The CNCF Technical Oversight Committee (TOC) has voted to accept Keycloak as a CNCF incubating project. 

Keycloak is an Identity and Access Management (IAM) solution providing centralized authentication and authorization to applications and APIs. It provides a complete, ready-to-run IAM service in a single lightweight container image, making it easy to deploy and scale. Keycloak can be leveraged for single sign-on to both infrastructure and end-user-facing applications deployed to Kubernetes, and to secure API calls between services through tokens.

Keycloak was created by Bill Burke and Stian Thorgersen in 2014. The project has been used in production for more than eight years by organizations, including Accenture, CERN, Cisco, the Ohio Supercomputing Center, Hitachi, Okta, Quest, and many more. The project has seen incredible growth in interest, reaching over 150,000 monthly visitors to in November 2022 and recently passing 15,000 stars in its GitHub repository.

“Hitachi is heavily using Keycloak because it is a critical part of API security,” said Yuichi Nakamura, Director, Hitachi, Ltd. “We also have long been contributing features for API security to Keycloak and are willing to help the Keycloak project to graduate the CNCF incubation process.” 

Keycloak is well integrated into the cloud native ecosystem. It runs on Kubernetes and can be installed using Operators built with the Operator Framework. It also provides metrics to Prometheus and otherwise integrates with a standard Kubernetes stack. Many projects in the CNCF ecosystem directly integrate with Keycloak for identity and access or support OpenID Connect as an authentication mechanism, including Argo, Envoy, Jaeger, and Kubernetes.

“Keycloak is a widely used and evolving open source project that allows developers to delegate the security aspects of an application so they don’t need to worry about authentication mechanisms, or understand cryptography or how to store passwords safely,” said Chris Anisczyck, CTO, CNCF. “We’re excited to have another security focused project come under the CNCF and look forward to cultivating their community growth.”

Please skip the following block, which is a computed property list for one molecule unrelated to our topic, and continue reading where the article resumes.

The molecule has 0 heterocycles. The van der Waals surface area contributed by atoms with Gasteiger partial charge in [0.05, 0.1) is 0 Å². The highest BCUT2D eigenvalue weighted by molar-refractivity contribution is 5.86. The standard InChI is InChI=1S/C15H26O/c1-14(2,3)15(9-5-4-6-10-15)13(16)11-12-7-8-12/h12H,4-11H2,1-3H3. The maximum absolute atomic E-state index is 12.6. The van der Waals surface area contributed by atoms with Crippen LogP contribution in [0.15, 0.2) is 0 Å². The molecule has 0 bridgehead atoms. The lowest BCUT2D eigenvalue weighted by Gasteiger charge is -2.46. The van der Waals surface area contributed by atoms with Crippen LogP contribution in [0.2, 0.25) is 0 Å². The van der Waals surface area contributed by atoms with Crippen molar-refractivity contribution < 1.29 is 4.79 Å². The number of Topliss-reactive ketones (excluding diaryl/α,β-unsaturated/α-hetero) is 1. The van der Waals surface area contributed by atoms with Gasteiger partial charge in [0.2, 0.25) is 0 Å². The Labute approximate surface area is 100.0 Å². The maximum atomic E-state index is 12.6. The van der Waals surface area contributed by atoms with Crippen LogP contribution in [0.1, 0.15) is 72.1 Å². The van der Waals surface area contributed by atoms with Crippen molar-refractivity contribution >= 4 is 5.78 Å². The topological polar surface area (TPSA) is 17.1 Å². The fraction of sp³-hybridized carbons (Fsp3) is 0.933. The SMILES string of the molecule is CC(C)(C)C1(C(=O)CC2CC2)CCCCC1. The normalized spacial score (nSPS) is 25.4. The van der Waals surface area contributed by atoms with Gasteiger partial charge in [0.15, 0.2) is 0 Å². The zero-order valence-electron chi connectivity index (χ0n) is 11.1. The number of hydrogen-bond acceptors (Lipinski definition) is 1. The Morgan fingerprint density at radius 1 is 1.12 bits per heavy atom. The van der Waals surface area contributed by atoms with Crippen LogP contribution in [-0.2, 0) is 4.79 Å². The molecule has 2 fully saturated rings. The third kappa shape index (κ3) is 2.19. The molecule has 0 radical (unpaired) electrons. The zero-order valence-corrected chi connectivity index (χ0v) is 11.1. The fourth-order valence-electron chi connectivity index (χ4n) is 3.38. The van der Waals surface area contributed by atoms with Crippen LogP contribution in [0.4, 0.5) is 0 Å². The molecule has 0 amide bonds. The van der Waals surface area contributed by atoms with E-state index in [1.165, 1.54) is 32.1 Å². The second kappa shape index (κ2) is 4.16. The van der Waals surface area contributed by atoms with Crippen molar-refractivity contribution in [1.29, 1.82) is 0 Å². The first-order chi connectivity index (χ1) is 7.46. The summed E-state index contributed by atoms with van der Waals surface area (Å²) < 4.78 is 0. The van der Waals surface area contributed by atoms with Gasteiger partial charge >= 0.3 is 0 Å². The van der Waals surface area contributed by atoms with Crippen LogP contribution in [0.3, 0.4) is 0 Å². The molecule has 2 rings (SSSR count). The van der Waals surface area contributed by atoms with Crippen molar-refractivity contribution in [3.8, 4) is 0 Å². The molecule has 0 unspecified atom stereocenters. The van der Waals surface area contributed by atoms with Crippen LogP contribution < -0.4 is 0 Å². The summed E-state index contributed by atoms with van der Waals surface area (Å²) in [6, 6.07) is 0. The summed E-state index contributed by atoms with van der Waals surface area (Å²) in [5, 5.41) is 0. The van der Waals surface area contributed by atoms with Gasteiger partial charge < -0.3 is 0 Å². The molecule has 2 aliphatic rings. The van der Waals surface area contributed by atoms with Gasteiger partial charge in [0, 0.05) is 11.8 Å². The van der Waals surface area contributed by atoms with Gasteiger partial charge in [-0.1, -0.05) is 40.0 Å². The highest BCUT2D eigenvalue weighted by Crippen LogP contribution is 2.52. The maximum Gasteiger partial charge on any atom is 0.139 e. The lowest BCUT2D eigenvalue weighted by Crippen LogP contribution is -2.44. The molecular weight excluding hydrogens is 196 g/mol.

Notable Milestones:

“The new Quarkus distribution in Keycloak provides a significantly improved configuration experience and reduced footprint in startup time, memory, and number of dependencies,” said Stian Thorgersen, co-founder and project lead of Keycloak, Red Hat Senior Principal Software Engineer. “We will continue to focus on usability, continuously making it easier to deploy and operate Keycloak deployments at scale in a cloud native way. Even though we are at the beginning of our journey, the last year has resulted in great improvements.”

Looking forward, the project maintainers plan to focus on usability, especially in the operational aspects, and providing real value to solve real issues, making it easier to integrate and leverage Keycloak as an IAM solution.

“We’re thrilled to join CNCF as we work to make Keycloak a more robust cloud native identity and access management solution,” said Takashi Norimatsu, Keycloak maintainer, Hitachi Senior Engineer. “With the support of the community, we’ll continue improving features like OAuth 2.0 and OpenID Connect will help users provide a higher level of API security.”

As a CNCF-hosted project, Keycloak is part of a neutral foundation aligned with its technical interests and the larger Linux Foundation, which provides governance, marketing support, and community outreach. The project joins 36 other incubating technologies, including Backstage, Cilium, Istio, Knative, OpenTelemetry, and more. For more information on maturity requirements for each level, please visit the CNCF Graduation Criteria.